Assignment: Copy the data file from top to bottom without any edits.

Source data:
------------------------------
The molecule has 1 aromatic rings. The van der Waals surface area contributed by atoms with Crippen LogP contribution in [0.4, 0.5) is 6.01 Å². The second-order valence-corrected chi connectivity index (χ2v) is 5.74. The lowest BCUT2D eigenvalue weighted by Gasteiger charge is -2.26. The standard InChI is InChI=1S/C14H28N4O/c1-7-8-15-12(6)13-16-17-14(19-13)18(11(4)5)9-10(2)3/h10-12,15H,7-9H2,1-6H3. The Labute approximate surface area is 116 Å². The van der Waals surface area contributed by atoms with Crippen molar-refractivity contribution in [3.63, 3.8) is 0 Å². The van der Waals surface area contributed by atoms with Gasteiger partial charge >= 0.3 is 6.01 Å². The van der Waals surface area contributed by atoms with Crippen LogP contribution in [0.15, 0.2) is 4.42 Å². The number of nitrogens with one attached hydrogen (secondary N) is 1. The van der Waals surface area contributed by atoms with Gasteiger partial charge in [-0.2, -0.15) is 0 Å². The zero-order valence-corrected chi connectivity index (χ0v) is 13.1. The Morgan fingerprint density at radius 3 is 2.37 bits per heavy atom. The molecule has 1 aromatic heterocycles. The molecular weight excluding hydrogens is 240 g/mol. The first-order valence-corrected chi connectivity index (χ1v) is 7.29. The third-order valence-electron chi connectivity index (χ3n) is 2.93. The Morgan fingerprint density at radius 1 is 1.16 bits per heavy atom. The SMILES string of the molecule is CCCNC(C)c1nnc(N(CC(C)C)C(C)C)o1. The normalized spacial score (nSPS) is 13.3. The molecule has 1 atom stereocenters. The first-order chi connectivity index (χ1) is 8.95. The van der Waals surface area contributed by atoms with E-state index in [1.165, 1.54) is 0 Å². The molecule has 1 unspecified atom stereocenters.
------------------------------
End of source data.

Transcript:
The molecule has 1 aromatic rings. The van der Waals surface area contributed by atoms with Crippen LogP contribution in [0.4, 0.5) is 6.01 Å². The second-order valence-corrected chi connectivity index (χ2v) is 5.74. The lowest BCUT2D eigenvalue weighted by Gasteiger charge is -2.26. The standard InChI is InChI=1S/C14H28N4O/c1-7-8-15-12(6)13-16-17-14(19-13)18(11(4)5)9-10(2)3/h10-12,15H,7-9H2,1-6H3. The Labute approximate surface area is 116 Å². The van der Waals surface area contributed by atoms with Crippen molar-refractivity contribution in [3.63, 3.8) is 0 Å². The van der Waals surface area contributed by atoms with Gasteiger partial charge >= 0.3 is 6.01 Å². The van der Waals surface area contributed by atoms with Crippen LogP contribution in [0.15, 0.2) is 4.42 Å². The number of nitrogens with one attached hydrogen (secondary N) is 1. The van der Waals surface area contributed by atoms with Gasteiger partial charge in [-0.2, -0.15) is 0 Å². The zero-order valence-corrected chi connectivity index (χ0v) is 13.1. The Morgan fingerprint density at radius 3 is 2.37 bits per heavy atom. The molecule has 1 aromatic heterocycles. The molecular weight excluding hydrogens is 240 g/mol. The first-order valence-corrected chi connectivity index (χ1v) is 7.29. The third-order valence-electron chi connectivity index (χ3n) is 2.93. The Morgan fingerprint density at radius 1 is 1.16 bits per heavy atom. The SMILES string of the molecule is CCCNC(C)c1nnc(N(CC(C)C)C(C)C)o1. The normalized spacial score (nSPS) is 13.3. The molecule has 1 atom stereocenters. The first-order chi connectivity index (χ1) is 8.95. The van der Waals surface area contributed by atoms with E-state index in [1.165, 1.54) is 0 Å². The molecule has 1 unspecified atom stereocenters.